Swan Lake National Wildlife Refuge opens March 5 – Chillicothe News Constitution-Tribune



The doors of Swan Lake National Wildlife Refuge will reopen to the public on Saturday, March 5 at 6 a.m. The sanctuary is closed each year from the end of October to the first Saturday in March to allow undisturbed habitat for migrating and wintering waterfowl. Once spring arrives, the place becomes a haven for humans and wildlife. Whether it’s fishing, bird watching, relaxing driving, or hiking in the woods, Swan Lake National Wildlife Refuge has a place for everyone. There are an abundance of outdoor public use opportunities at Swan Lake National Wildlife Refuge. The 2,000 acre Silver Lake is open for fishing and the Auto Tour Route allows for a relaxing ride. There are also plenty of hiking opportunities, as the entire refuge is open to foot traffic during this time. Also, there is a nature trail near the old visitor center with a nice view and stretches near the Swan Lake marsh. The refuge is open to wood shed hunting, mushroom and berry picking for personal use.

At this time there are great opportunities for wildlife viewing as there are hundreds and sometimes even a few thousand trumpeter swans on the refuge and the number of snow geese can reach hundreds of thousands at this time of year. the year. March and early April are good times to see many different species of waterfowl migrating north for the summer. An early morning or late evening walk through the refuge is a good time to see white-tailed deer. Mid-April through May provides excellent viewing opportunities on the habitat mudflats for the many species of shorebirds that stop at Swan Lake NWR on migration routes. Due to Covid restrictions the Visitor Center is closed with only the main office open and limited capacity.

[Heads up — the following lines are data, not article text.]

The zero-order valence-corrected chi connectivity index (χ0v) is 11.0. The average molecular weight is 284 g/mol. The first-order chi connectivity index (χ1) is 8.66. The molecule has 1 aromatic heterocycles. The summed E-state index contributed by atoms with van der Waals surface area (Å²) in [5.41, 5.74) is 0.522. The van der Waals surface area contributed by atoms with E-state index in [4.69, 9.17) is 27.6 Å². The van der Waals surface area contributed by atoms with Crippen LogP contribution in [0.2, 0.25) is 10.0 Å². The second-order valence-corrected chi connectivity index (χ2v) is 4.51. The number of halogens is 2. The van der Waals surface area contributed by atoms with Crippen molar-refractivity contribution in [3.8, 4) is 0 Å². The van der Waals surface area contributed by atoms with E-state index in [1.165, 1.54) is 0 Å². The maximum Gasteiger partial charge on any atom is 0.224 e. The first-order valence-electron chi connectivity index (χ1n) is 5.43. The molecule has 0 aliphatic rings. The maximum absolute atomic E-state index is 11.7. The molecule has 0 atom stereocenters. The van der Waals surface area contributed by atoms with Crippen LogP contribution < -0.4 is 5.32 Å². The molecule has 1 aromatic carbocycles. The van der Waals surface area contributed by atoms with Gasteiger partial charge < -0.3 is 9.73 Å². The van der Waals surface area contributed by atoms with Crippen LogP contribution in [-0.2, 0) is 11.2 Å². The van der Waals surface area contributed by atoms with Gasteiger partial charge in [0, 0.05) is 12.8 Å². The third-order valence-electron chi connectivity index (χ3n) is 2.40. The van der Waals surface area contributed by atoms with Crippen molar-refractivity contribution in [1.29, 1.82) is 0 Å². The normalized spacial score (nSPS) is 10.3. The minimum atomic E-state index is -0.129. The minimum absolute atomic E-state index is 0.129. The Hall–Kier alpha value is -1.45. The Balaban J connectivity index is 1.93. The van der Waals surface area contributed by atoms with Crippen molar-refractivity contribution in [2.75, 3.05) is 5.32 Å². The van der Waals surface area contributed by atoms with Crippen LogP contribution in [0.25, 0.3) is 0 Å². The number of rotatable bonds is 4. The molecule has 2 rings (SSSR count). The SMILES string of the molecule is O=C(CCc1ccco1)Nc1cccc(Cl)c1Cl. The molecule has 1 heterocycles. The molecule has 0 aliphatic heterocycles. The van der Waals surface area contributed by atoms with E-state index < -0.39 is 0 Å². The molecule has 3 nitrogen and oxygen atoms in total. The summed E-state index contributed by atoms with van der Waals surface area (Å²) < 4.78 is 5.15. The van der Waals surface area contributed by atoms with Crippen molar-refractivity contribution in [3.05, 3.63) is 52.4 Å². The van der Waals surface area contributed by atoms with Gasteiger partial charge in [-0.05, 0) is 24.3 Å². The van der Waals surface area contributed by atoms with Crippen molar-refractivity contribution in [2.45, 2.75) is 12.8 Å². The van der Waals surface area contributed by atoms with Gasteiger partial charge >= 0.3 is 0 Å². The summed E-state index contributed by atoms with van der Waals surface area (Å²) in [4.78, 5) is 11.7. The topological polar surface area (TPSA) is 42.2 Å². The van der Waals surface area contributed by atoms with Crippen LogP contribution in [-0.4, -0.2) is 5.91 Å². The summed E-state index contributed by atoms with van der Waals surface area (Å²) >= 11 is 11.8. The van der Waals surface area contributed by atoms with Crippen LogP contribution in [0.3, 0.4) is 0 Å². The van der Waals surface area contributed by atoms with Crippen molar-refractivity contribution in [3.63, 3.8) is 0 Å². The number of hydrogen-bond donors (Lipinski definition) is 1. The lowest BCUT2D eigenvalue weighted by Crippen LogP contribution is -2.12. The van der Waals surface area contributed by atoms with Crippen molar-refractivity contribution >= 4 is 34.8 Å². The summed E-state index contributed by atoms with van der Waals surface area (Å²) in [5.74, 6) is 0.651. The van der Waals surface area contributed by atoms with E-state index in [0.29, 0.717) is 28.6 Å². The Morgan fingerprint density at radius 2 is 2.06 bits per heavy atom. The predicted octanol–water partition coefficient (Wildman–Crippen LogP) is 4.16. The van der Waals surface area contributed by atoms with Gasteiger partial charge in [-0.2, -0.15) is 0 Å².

Swan Lake National Wildlife Refuge is located one mile south of Sumner, Missouri and managed by the US Fish and Wildlife Service as a unit of the National Wildlife Refuge System. The United States Fish and Wildlife Service is the primary federal agency responsible for the conservation, protection, and enhancement of fish, wildlife, and plant life and their habitats for the continued benefit of the American people. The Service manages the 97 million acre National Wildlife Refuge System, which includes 548 National Wildlife Refuges, thousands of small wetlands and other special management areas. It also operates 69 national hatcheries, 64 fishery resource offices and 81 ecological service field stations. The agency enforces federal wildlife laws, administers the Endangered Species Act, manages migratory bird populations, restores nationally significant fisheries, conserves and restores wildlife habitats such as wetlands and assists foreign and Native American tribal governments in their conservation efforts. He also oversees the Federal Aid Program, which distributes hundreds of millions of dollars in excise taxes on fishing and hunting gear to state fish and wildlife agencies.

Steve Whitson is the Refuge Manager for Swan Lake NWR.


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